Meanwhile, the United Nations appears unable to take even modest steps to address the situation. Since Russia is a strong ally of Syria and is one of five countries (along with the U.S., Britain, France, and China) to possess veto power on the UN Security Council, it is widely believed that Russia would veto any resolution calling for economic sanctions or military force against Syria. Russia, China, and other Security Council members also believe that the U.S., France, and Britain have moved well beyond the UN mandate to protect civilians in Libya and are now seeking regime change. They oppose any condemnation of Syria that might open the door to another Libya-type intervention. Thus, French and British UN representatives have carefully worded their draft resolution on Syria to remove any potentially objectionable mention of sanctions or threats of intervention. In short, the resolution condemns Syria’s crackdown but contains no “teeth.” It is therefore unlikely to have any effect on the ground in Syria, where President Bashar al-Assad, like his father before him, is determined to crush any opposition that threatens his grip on power.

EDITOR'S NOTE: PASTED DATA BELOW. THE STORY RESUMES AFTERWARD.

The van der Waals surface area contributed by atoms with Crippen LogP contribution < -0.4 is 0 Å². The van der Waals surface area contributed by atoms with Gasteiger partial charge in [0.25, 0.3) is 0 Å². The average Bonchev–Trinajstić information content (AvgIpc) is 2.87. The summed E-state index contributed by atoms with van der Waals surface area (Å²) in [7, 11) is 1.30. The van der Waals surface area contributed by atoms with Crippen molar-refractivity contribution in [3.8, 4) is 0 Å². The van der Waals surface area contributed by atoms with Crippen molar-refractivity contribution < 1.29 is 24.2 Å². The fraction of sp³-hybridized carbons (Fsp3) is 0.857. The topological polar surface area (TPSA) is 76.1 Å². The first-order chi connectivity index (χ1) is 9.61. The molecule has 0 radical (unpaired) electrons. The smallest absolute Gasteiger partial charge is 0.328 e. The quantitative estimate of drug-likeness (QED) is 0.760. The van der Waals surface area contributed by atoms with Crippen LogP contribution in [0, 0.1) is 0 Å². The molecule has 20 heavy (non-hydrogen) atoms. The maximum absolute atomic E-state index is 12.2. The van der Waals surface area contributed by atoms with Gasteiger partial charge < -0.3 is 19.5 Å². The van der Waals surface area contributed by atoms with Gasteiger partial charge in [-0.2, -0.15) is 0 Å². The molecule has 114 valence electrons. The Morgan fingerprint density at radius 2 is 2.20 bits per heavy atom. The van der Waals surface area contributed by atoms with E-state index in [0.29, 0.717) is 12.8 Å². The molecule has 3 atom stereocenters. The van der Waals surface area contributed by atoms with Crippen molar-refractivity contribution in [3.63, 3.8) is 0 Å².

Is the UN Security Council, with its veto powers bestowed on the “Big 5” victors from World War II, a relic of a bygone era that needs to be ditched or dramatically reformed? After all, we’ve seen this deadlock all too frequently before, with Russia and China blocking action on Kosovo and Darfur, and the U.S. vetoing any resolution that condemns Israel’s behavior. Will the UN stand by as a massacre unfolds in Syria? Does any global organization whose structure prevents it from acting against such atrocities deserve to call itself a protector of international peace and security? Does it even deserve to exist?